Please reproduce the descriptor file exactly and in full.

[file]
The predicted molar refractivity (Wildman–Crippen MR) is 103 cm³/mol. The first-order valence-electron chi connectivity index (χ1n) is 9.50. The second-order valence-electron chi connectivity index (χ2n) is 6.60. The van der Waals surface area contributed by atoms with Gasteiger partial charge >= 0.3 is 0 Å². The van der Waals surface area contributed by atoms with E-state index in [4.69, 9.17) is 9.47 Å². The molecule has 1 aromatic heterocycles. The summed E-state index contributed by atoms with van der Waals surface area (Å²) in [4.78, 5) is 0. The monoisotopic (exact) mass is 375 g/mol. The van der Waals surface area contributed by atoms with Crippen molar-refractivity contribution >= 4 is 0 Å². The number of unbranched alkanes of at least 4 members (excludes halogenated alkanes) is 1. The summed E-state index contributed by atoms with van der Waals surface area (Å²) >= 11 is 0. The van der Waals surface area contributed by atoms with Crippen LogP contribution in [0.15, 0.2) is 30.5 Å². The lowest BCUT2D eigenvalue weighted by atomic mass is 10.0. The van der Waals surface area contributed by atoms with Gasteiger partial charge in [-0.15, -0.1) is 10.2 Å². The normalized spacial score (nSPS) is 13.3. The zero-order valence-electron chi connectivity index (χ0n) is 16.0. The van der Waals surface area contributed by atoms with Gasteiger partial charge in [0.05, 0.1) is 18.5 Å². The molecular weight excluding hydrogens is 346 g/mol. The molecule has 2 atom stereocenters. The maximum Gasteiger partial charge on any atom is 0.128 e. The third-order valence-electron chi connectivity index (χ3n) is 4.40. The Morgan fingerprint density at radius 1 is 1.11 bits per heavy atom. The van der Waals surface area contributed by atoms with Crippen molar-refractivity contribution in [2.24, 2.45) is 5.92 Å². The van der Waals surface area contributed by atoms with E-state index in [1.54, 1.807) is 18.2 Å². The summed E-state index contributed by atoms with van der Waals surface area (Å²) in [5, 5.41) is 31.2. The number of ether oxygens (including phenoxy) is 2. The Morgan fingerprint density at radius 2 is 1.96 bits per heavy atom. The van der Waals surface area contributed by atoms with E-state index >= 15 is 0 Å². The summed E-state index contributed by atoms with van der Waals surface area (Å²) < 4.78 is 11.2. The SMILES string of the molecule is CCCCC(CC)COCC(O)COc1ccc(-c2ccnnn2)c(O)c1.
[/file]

The predicted molar refractivity (Wildman–Crippen MR) is 103 cm³/mol. The first-order valence-electron chi connectivity index (χ1n) is 9.50. The second-order valence-electron chi connectivity index (χ2n) is 6.60. The van der Waals surface area contributed by atoms with Gasteiger partial charge >= 0.3 is 0 Å². The van der Waals surface area contributed by atoms with E-state index in [4.69, 9.17) is 9.47 Å². The molecule has 1 aromatic heterocycles. The summed E-state index contributed by atoms with van der Waals surface area (Å²) in [4.78, 5) is 0. The monoisotopic (exact) mass is 375 g/mol. The van der Waals surface area contributed by atoms with Crippen molar-refractivity contribution >= 4 is 0 Å². The number of unbranched alkanes of at least 4 members (excludes halogenated alkanes) is 1. The summed E-state index contributed by atoms with van der Waals surface area (Å²) >= 11 is 0. The van der Waals surface area contributed by atoms with Crippen LogP contribution in [0.15, 0.2) is 30.5 Å². The lowest BCUT2D eigenvalue weighted by atomic mass is 10.0. The van der Waals surface area contributed by atoms with Gasteiger partial charge in [-0.15, -0.1) is 10.2 Å². The normalized spacial score (nSPS) is 13.3. The zero-order valence-electron chi connectivity index (χ0n) is 16.0. The van der Waals surface area contributed by atoms with Gasteiger partial charge in [0.05, 0.1) is 18.5 Å². The molecular weight excluding hydrogens is 346 g/mol. The molecule has 2 atom stereocenters. The maximum Gasteiger partial charge on any atom is 0.128 e. The third-order valence-electron chi connectivity index (χ3n) is 4.40. The Morgan fingerprint density at radius 1 is 1.11 bits per heavy atom. The van der Waals surface area contributed by atoms with Crippen molar-refractivity contribution in [2.24, 2.45) is 5.92 Å². The van der Waals surface area contributed by atoms with E-state index in [1.54, 1.807) is 18.2 Å². The summed E-state index contributed by atoms with van der Waals surface area (Å²) in [5, 5.41) is 31.2. The number of ether oxygens (including phenoxy) is 2. The Morgan fingerprint density at radius 2 is 1.96 bits per heavy atom. The van der Waals surface area contributed by atoms with E-state index >= 15 is 0 Å². The summed E-state index contributed by atoms with van der Waals surface area (Å²) < 4.78 is 11.2. The SMILES string of the molecule is CCCCC(CC)COCC(O)COc1ccc(-c2ccnnn2)c(O)c1.